On the frontlines: Monster Magnet's Dave Wyndorf remembers the 90s

a press shot of monster magnet

What were your expectations for Monster Magnet when the 90s began?

“I didn’t really get that Monster Magnet would be anything more than a labour of love until about two years into our success, if I’m honest. I was like, ‘What? They’re really buying this?’ I couldn’t believe it when people started to give a shit.”

Were you a grunge fan when that scene was exploding?

“I loved the punk rock attitude when it started in the late 80s. It was still an old-school, punk rock way of thinking. I’d been out of a band for six or seven years, just working in a comic book store, and then I heard stuff like Screaming Trees, Mudhoney and early Soundgarden, and I was like, ‘Fuck, I’m back in!’ That’s really when Monster Magnet was born.”

1998’s Powertrip was a big, dumb, bombastic rock album… was it as ambitious as it sounded?

“No, it was really a last-ditch attempt to stay on a label. If these label assholes want us to sell records, I didn’t know any other way, you know? They were complaining about record sales because we’d made these long, varied, psychedelic albums and apparently variety wasn’t a great idea. Powertrip was as much about the attitude as it was the music. I was shocked when it worked.”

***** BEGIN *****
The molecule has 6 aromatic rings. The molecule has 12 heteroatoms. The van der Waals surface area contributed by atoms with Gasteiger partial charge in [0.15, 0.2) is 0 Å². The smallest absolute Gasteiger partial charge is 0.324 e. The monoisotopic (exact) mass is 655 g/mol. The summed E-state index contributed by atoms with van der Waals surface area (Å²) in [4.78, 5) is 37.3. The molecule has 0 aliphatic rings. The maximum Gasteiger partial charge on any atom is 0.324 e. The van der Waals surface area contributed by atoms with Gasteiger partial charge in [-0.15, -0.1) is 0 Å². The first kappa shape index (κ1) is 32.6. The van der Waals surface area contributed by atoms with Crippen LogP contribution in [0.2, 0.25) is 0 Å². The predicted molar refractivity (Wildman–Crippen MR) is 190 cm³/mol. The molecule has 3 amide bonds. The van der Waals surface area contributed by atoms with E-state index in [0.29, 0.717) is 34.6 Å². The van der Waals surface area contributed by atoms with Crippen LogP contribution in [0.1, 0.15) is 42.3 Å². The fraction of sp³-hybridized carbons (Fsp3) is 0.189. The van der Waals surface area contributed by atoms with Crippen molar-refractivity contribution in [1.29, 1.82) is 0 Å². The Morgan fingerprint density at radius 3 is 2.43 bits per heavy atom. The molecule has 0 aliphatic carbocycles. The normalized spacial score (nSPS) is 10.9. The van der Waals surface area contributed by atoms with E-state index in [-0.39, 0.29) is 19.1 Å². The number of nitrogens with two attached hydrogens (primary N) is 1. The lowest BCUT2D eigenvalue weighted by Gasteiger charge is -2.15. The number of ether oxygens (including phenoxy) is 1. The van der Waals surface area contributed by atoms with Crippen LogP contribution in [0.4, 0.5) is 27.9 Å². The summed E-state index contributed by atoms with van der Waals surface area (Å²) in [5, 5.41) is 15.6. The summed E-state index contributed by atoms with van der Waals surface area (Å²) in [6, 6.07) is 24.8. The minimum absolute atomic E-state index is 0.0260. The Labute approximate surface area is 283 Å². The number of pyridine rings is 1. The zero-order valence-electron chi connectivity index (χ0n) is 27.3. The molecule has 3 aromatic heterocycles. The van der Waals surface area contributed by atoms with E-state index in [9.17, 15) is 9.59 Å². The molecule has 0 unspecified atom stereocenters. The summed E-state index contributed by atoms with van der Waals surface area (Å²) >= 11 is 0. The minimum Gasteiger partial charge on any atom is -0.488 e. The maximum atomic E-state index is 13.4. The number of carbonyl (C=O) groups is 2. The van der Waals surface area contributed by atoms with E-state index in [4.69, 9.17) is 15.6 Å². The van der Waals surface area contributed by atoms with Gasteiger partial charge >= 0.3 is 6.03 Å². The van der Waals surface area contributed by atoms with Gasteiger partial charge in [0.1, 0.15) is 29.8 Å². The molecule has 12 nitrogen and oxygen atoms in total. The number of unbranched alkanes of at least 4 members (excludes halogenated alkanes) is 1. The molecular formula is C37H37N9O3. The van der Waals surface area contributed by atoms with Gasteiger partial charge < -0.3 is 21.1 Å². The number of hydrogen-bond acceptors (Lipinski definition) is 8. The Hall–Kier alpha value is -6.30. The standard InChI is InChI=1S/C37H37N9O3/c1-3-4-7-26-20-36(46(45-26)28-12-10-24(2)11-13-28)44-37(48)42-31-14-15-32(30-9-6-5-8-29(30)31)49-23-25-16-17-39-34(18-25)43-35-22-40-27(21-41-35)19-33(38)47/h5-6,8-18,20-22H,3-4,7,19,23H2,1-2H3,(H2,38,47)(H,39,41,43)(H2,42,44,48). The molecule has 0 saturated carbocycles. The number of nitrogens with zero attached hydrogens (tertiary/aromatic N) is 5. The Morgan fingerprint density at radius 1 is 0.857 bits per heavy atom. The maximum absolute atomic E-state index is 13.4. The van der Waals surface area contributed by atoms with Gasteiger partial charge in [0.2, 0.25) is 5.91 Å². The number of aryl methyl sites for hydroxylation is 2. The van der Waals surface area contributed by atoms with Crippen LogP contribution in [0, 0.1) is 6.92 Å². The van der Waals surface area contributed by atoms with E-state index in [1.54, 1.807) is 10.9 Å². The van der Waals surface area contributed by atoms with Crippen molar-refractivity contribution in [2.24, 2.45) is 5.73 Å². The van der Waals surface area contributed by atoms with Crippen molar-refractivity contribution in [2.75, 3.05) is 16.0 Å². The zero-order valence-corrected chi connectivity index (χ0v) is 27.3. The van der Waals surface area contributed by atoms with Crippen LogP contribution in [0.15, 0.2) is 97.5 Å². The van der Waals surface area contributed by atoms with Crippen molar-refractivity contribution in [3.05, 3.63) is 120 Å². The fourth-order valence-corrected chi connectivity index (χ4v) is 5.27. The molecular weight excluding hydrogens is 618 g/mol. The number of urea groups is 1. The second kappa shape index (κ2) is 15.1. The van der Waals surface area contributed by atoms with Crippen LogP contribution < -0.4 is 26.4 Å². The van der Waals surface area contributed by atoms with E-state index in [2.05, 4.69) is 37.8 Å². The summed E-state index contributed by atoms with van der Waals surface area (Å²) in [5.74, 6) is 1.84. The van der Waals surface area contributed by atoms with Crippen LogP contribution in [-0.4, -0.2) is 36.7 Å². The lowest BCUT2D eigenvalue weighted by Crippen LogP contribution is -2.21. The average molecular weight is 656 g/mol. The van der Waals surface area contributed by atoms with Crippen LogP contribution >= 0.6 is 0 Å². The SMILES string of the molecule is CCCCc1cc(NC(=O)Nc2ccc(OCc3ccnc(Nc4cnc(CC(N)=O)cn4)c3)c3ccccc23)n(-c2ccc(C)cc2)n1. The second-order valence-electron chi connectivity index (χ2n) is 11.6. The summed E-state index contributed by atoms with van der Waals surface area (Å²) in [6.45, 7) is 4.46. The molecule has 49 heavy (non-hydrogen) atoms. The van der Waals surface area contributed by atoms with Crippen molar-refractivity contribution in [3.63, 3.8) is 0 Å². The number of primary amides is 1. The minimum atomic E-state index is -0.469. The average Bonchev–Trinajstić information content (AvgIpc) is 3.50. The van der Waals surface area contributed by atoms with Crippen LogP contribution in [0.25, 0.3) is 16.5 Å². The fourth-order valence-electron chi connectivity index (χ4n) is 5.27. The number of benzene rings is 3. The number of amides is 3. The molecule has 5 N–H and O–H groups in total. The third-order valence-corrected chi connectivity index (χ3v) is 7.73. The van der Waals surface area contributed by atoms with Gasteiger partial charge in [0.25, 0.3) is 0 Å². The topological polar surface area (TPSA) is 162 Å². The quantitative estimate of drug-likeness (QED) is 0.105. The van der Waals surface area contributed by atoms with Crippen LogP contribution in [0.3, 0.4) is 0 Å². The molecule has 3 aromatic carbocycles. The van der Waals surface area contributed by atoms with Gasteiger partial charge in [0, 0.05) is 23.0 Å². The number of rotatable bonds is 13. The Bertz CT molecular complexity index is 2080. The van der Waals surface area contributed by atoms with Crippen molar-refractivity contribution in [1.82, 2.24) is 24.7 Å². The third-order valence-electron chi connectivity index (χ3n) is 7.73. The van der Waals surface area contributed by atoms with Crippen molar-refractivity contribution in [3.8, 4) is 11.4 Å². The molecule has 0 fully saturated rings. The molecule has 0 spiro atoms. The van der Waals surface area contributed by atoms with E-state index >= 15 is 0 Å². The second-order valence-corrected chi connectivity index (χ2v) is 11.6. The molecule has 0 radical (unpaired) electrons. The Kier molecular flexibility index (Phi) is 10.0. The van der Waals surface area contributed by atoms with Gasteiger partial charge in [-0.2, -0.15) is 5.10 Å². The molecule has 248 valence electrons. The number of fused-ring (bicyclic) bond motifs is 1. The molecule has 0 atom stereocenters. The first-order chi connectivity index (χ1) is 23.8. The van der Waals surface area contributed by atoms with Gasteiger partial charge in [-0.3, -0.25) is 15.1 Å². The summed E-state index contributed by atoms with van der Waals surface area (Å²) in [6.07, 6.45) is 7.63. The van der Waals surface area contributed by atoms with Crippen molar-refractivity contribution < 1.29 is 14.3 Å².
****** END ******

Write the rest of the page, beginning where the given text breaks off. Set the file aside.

Exactly how crazy was the tour after that album?

“That’s when I started to totally embrace every stereotype that I’d ever wanted to live out as a child. Fuck indie cred, I was gonna be the guy I wanted to be when I was 17. I’m gonna wear leather pants. I’m gonna put my dick in a hot dog roll and serve it up to anyone who wants it… let’s go! It’s a dream come true and I think part of the dream was to crash and burn, ha ha! That seems to be the obvious ending to that movie, right?”

Is it reasonable to guess that you weren’t a fan of nu metal?

“Oh, I thought it was the worst shite in the world. This was just bubblegum hip hop metal for kids. It just happened to come at a time when it got in my way, so I hated it! It was so obviously fucking stupid and babyish. But everyone has their own glory days, and you can’t argue with that.”

What’s your favourite album from the 90s?

“Most of my favourite albums in the 90s were weird ones. Under The Pink by Tori Amos [1994] is an incredible album. It’s really good; it’s like if Elton John had some weird sister, but she kinda sounds like Kate Bush. Other rock bands were competition, so I don’t want to say nice things about them, ha ha ha!”